As the development of the Minuteman missile continued, the Army Corps of Engineers Ballistic Missile Construction Office, CEBMCO, were appointed the task of building the launch facilities (missile silos) and launch control centers. Construction for the Launch Facilities and Launch Control Facilities started in March 1961 at the first Minuteman missile wing at Malmstrom Air Force Base in Great Falls, Montana. Construction was completed that following fall, September 1961. On October 22, 1962, the Strategic Air Command placed its first flight of ten Minuteman I/A missiles on operational alert. The 10th Strategic Missile Squadron at Malmstrom AFB was called upon to take on this role during this historical time. The Cold War was ramping up between the United States and the USSR. The Alpha 01 LCF, also known as the "Ace In The Hole" Launch Control Facility, attached to the 10th SMS, (Strategic Missile Squadron) stepped up to the plate during the Cuban Missile Crisis, and were the first of the Minuteman ICBM program that stood ready with their Minuteman I missiles during this profoundly intense time.

Only two other Model A Minuteman I squadrons were activated by the SAC. These were the 12th Strategic Missile Squadron, which was activated on the first of March, 1962 and the 490th Strategic Missile Squadron, which was activated on the first of May, 1962, both squadrons were also located at Malmstrom AFB. The next thirteen Minuteman I missile squadrons activated by the SAC were all model "B" Minuteman missiles. In the summer of 1963 the Minuteman I/A was renamed the Minuteman LGM-30A, with the Minuteman I/B designated as the Minuteman LGM-30B.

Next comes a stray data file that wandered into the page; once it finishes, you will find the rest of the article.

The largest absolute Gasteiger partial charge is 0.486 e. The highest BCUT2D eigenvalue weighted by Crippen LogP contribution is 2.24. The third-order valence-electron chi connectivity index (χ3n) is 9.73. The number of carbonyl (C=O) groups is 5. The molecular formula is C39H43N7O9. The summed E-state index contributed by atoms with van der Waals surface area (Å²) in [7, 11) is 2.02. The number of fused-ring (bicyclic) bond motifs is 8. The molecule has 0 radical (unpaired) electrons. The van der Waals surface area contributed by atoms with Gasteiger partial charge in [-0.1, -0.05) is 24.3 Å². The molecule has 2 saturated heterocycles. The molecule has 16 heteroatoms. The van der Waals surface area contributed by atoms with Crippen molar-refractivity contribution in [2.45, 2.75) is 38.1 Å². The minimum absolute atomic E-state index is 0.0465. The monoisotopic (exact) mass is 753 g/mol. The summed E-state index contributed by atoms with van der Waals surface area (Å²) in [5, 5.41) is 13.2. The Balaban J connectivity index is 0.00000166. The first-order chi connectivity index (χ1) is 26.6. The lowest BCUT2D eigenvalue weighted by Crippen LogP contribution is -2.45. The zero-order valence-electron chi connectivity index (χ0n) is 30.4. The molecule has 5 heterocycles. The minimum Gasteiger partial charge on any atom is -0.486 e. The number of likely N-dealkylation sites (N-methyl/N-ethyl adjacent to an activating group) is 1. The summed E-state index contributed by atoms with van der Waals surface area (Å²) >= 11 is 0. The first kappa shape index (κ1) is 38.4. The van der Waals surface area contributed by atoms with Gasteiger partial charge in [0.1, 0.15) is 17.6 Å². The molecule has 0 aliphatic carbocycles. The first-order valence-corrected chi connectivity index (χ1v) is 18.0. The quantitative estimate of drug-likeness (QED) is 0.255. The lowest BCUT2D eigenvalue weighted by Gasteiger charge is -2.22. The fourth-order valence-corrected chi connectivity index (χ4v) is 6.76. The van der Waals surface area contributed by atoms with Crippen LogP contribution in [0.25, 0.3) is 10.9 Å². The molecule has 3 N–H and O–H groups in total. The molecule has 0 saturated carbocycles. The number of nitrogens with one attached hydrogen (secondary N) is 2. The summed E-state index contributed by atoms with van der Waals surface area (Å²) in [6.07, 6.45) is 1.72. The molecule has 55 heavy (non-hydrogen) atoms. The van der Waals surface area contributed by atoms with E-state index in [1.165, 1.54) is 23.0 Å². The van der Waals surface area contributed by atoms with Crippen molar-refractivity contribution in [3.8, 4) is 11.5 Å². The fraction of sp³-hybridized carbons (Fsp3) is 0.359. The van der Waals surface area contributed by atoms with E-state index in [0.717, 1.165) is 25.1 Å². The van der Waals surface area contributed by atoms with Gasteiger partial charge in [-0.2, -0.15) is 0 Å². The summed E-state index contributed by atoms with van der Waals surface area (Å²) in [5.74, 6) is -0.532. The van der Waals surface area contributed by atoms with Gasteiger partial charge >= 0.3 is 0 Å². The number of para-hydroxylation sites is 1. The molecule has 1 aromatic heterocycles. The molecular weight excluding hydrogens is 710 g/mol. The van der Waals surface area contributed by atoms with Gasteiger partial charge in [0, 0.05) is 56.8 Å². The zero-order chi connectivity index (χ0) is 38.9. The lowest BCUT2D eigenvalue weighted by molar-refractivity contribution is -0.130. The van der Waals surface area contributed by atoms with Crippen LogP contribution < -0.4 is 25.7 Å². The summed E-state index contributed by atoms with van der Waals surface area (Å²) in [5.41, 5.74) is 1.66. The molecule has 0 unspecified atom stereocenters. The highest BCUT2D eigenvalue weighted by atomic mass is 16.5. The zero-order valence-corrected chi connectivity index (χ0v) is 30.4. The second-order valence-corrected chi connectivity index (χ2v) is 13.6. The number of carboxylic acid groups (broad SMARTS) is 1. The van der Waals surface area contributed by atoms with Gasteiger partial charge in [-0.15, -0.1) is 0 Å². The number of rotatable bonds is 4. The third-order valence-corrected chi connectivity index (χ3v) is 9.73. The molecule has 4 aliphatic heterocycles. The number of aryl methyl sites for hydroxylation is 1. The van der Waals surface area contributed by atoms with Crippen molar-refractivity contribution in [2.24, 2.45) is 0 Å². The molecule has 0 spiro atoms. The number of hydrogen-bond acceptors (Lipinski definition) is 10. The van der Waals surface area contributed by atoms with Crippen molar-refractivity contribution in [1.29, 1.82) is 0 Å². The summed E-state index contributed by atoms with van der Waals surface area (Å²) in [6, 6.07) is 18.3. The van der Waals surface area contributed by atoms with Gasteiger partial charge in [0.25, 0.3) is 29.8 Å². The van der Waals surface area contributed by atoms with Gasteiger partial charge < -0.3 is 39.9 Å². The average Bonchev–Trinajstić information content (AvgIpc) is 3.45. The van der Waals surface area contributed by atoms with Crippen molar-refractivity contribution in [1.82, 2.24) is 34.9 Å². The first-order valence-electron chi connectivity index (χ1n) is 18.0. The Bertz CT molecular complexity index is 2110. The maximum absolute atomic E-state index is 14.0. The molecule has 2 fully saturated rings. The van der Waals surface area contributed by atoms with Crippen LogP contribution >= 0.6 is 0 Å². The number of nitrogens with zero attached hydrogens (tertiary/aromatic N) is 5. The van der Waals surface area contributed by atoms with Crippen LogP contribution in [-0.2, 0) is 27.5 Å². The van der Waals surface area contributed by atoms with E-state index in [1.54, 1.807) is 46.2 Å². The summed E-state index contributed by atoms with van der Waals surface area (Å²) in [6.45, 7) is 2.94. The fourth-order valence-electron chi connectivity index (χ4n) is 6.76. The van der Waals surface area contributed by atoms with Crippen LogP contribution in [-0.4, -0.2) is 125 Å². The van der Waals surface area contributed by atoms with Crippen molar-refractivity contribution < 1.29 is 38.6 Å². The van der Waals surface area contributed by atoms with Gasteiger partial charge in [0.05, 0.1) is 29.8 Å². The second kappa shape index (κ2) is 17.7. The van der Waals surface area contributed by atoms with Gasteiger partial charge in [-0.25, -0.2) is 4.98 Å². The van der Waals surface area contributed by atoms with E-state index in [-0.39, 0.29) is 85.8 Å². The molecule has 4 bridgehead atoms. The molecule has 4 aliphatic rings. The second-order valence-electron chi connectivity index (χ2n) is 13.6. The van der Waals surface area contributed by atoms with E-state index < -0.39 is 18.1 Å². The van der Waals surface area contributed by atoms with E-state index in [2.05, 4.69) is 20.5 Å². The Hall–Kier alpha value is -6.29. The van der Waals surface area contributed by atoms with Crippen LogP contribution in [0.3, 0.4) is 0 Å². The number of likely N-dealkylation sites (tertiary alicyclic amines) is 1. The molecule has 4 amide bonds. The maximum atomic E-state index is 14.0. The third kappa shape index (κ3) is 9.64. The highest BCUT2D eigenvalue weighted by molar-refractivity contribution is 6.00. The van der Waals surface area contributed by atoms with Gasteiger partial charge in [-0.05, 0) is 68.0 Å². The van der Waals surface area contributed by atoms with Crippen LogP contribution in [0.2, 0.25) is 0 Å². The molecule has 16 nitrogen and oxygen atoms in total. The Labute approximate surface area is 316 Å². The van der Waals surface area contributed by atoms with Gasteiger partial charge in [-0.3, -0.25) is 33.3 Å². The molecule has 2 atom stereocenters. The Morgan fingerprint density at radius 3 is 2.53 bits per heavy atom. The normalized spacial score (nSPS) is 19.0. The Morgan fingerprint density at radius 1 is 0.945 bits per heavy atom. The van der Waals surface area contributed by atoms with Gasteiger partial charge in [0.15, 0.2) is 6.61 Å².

The difference between the Minuteman LGM-30A and LGM-30B missiles was that the first stage of the LGM-30A's solid fuel rocket booster had a flaw that limited the range of the missile by 2000 miles. The LGM-30B missile had a redesigned first stage motor, and was also fitted with a new second stage motor that was fitted with a titanium motor casing. The LGM-30A casing was made of stainless steel. With the LGM-30B missile, it not only came with increased power and range, but this missile also came with a MK-II W59 reentry vehicle (warhead) with a yield of 1.2 Mt,(Mt = megaton). The LGM-30A was fitted with a MK-5 W59 warhead with a yield of 1 Megaton. The LGM-30B Minuteman had a new guidance computer, which made the missile capable of being programmed with two targets, compared to the one target capability of the LGM-30A Minuteman. The "L" indicates that the missile is silo launched, the "G" indicates that it is designed to attack surface targets and the "M" indicates that this is a guided missile. Cost of each Minuteman I missile was $1,315,000.

Deployment of the Minuteman missile force was accomplished with mind boggling speed. The Minuteman Launch Facilities were much smaller and easier to build then the Atlas and Titan Launch Facilities. It is recommended that you read "To Defend and Deter" to grasp the magnitude of both the Atlas and Titan ICBM programs and the effort placed in deploying these two ICBM missiles programs. With the Minuteman missile, the CEBMCO was able to use prefabricated components and standardized construction techniques, and as a result were able to construct 1000 missile silos by 1966. The man power, effort and sheer magnitude of the ICBM program during the early to mid sixties has yet to be repeated by the United States.

By July 1963 a total of 150 Minuteman I missiles were placed on operational alert, by October 1963 that number increased to 300 missiles, 450 missiles were deployed by March 1964 and in June 1965 F.E. Warren Air Force Base in Wyoming, placed the 800th Minuteman I missile on operational alert. The decision regarding the final size of the silo based Minuteman Intercontinental Ballistic Missile force was not made until December of 1964. A new system directive was issued on December 11, 1964, stating that the final Minuteman force would be a total of 1000 missiles.